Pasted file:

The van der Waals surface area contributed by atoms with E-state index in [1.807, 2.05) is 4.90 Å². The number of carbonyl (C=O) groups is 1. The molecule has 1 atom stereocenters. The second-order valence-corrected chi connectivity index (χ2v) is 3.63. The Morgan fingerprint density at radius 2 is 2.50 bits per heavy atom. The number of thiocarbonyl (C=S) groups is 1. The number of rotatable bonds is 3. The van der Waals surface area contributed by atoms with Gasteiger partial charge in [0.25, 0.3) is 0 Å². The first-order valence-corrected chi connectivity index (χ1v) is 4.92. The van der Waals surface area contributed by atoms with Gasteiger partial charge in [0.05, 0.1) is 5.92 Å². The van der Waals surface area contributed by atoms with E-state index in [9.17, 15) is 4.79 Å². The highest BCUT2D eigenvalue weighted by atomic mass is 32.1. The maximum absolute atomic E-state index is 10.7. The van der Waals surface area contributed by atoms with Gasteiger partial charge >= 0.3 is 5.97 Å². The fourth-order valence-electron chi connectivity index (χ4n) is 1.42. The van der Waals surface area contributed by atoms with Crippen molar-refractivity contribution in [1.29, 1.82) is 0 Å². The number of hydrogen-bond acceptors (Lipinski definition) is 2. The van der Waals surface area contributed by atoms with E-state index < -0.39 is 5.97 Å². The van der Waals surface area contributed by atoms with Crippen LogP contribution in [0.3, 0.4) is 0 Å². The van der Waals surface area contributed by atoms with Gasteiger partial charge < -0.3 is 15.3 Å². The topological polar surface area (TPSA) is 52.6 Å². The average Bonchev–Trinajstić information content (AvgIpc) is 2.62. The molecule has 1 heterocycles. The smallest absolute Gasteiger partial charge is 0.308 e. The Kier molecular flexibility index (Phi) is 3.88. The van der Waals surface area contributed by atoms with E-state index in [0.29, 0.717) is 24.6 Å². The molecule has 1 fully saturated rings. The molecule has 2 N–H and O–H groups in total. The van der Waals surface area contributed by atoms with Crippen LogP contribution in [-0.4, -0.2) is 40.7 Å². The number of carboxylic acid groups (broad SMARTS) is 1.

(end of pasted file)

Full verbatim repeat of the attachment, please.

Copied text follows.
The van der Waals surface area contributed by atoms with E-state index in [1.807, 2.05) is 4.90 Å². The number of carbonyl (C=O) groups is 1. The molecule has 1 atom stereocenters. The second-order valence-corrected chi connectivity index (χ2v) is 3.63. The Morgan fingerprint density at radius 2 is 2.50 bits per heavy atom. The number of thiocarbonyl (C=S) groups is 1. The number of rotatable bonds is 3. The van der Waals surface area contributed by atoms with Gasteiger partial charge in [0.25, 0.3) is 0 Å². The first-order valence-corrected chi connectivity index (χ1v) is 4.92. The van der Waals surface area contributed by atoms with Gasteiger partial charge in [0.05, 0.1) is 5.92 Å². The van der Waals surface area contributed by atoms with E-state index in [9.17, 15) is 4.79 Å². The highest BCUT2D eigenvalue weighted by atomic mass is 32.1. The maximum absolute atomic E-state index is 10.7. The van der Waals surface area contributed by atoms with Gasteiger partial charge >= 0.3 is 5.97 Å². The fourth-order valence-electron chi connectivity index (χ4n) is 1.42. The van der Waals surface area contributed by atoms with Crippen molar-refractivity contribution in [1.29, 1.82) is 0 Å². The number of hydrogen-bond acceptors (Lipinski definition) is 2. The van der Waals surface area contributed by atoms with E-state index < -0.39 is 5.97 Å². The van der Waals surface area contributed by atoms with Crippen LogP contribution in [0.3, 0.4) is 0 Å². The van der Waals surface area contributed by atoms with Gasteiger partial charge < -0.3 is 15.3 Å². The topological polar surface area (TPSA) is 52.6 Å². The average Bonchev–Trinajstić information content (AvgIpc) is 2.62. The molecule has 1 heterocycles. The smallest absolute Gasteiger partial charge is 0.308 e. The Kier molecular flexibility index (Phi) is 3.88. The van der Waals surface area contributed by atoms with E-state index in [0.29, 0.717) is 24.6 Å². The molecule has 1 fully saturated rings. The molecule has 2 N–H and O–H groups in total. The van der Waals surface area contributed by atoms with Crippen LogP contribution in [-0.4, -0.2) is 40.7 Å². The number of carboxylic acid groups (broad SMARTS) is 1.